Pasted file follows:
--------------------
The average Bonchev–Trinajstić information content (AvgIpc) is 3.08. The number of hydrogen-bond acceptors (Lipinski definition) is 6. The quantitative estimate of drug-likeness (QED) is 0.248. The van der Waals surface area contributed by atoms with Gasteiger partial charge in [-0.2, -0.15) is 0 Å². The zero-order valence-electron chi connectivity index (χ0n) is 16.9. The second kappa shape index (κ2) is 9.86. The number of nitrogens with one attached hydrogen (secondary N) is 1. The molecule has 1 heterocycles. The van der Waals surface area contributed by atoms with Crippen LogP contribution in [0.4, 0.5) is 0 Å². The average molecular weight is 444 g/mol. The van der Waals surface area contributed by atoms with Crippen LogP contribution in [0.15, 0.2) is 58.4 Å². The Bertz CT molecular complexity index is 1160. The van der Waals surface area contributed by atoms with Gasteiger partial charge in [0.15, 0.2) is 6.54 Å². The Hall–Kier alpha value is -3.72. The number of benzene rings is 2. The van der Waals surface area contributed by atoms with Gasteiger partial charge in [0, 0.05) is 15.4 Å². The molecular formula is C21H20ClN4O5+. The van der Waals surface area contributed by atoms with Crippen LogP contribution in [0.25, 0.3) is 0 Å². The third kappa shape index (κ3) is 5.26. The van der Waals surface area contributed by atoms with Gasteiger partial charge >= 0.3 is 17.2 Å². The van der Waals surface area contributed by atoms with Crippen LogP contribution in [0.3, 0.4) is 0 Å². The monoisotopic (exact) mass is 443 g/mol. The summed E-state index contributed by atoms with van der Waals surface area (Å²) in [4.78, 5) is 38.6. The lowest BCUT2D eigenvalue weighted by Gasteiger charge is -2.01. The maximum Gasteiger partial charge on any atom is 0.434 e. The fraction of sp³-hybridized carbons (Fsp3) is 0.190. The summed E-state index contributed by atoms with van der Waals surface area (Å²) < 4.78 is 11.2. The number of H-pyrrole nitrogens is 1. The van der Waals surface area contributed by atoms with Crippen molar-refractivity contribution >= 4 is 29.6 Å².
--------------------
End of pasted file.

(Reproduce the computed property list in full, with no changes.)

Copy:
The average Bonchev–Trinajstić information content (AvgIpc) is 3.08. The number of hydrogen-bond acceptors (Lipinski definition) is 6. The quantitative estimate of drug-likeness (QED) is 0.248. The van der Waals surface area contributed by atoms with Gasteiger partial charge in [-0.2, -0.15) is 0 Å². The zero-order valence-electron chi connectivity index (χ0n) is 16.9. The second kappa shape index (κ2) is 9.86. The number of nitrogens with one attached hydrogen (secondary N) is 1. The molecule has 1 heterocycles. The van der Waals surface area contributed by atoms with Crippen LogP contribution in [0.4, 0.5) is 0 Å². The average molecular weight is 444 g/mol. The van der Waals surface area contributed by atoms with Crippen LogP contribution in [0.15, 0.2) is 58.4 Å². The Bertz CT molecular complexity index is 1160. The van der Waals surface area contributed by atoms with Gasteiger partial charge in [0.15, 0.2) is 6.54 Å². The Hall–Kier alpha value is -3.72. The number of benzene rings is 2. The van der Waals surface area contributed by atoms with Gasteiger partial charge in [0, 0.05) is 15.4 Å². The molecular formula is C21H20ClN4O5+. The van der Waals surface area contributed by atoms with Crippen LogP contribution in [0.25, 0.3) is 0 Å². The third kappa shape index (κ3) is 5.26. The van der Waals surface area contributed by atoms with Gasteiger partial charge >= 0.3 is 17.2 Å². The van der Waals surface area contributed by atoms with Crippen LogP contribution in [0.3, 0.4) is 0 Å². The monoisotopic (exact) mass is 443 g/mol. The summed E-state index contributed by atoms with van der Waals surface area (Å²) in [4.78, 5) is 38.6. The lowest BCUT2D eigenvalue weighted by Gasteiger charge is -2.01. The maximum Gasteiger partial charge on any atom is 0.434 e. The fraction of sp³-hybridized carbons (Fsp3) is 0.190. The summed E-state index contributed by atoms with van der Waals surface area (Å²) < 4.78 is 11.2. The number of H-pyrrole nitrogens is 1. The van der Waals surface area contributed by atoms with Crippen molar-refractivity contribution >= 4 is 29.6 Å².